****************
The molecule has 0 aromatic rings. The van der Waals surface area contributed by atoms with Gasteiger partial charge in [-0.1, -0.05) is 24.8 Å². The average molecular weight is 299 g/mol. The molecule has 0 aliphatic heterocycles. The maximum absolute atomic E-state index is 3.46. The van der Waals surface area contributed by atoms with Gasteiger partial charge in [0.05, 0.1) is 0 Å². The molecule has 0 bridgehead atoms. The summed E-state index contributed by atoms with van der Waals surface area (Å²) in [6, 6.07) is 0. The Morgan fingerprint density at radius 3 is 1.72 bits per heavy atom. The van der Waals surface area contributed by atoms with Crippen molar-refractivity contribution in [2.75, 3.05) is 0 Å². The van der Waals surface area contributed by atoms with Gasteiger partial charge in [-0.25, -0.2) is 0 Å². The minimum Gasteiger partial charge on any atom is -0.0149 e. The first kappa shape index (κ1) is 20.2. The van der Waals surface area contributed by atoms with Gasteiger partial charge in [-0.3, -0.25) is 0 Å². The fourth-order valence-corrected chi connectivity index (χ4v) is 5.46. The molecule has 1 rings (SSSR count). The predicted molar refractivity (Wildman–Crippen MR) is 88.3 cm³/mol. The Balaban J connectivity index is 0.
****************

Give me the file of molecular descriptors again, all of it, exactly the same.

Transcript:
The molecule has 0 aromatic rings. The van der Waals surface area contributed by atoms with Gasteiger partial charge in [-0.1, -0.05) is 24.8 Å². The average molecular weight is 299 g/mol. The molecule has 0 aliphatic heterocycles. The maximum absolute atomic E-state index is 3.46. The van der Waals surface area contributed by atoms with Gasteiger partial charge in [0.05, 0.1) is 0 Å². The molecule has 0 bridgehead atoms. The summed E-state index contributed by atoms with van der Waals surface area (Å²) in [6, 6.07) is 0. The Morgan fingerprint density at radius 3 is 1.72 bits per heavy atom. The van der Waals surface area contributed by atoms with Crippen molar-refractivity contribution in [2.75, 3.05) is 0 Å². The van der Waals surface area contributed by atoms with Gasteiger partial charge in [-0.25, -0.2) is 0 Å². The minimum Gasteiger partial charge on any atom is -0.0149 e. The first kappa shape index (κ1) is 20.2. The van der Waals surface area contributed by atoms with Gasteiger partial charge in [-0.3, -0.25) is 0 Å². The fourth-order valence-corrected chi connectivity index (χ4v) is 5.46. The molecule has 1 rings (SSSR count). The predicted molar refractivity (Wildman–Crippen MR) is 88.3 cm³/mol. The Balaban J connectivity index is 0.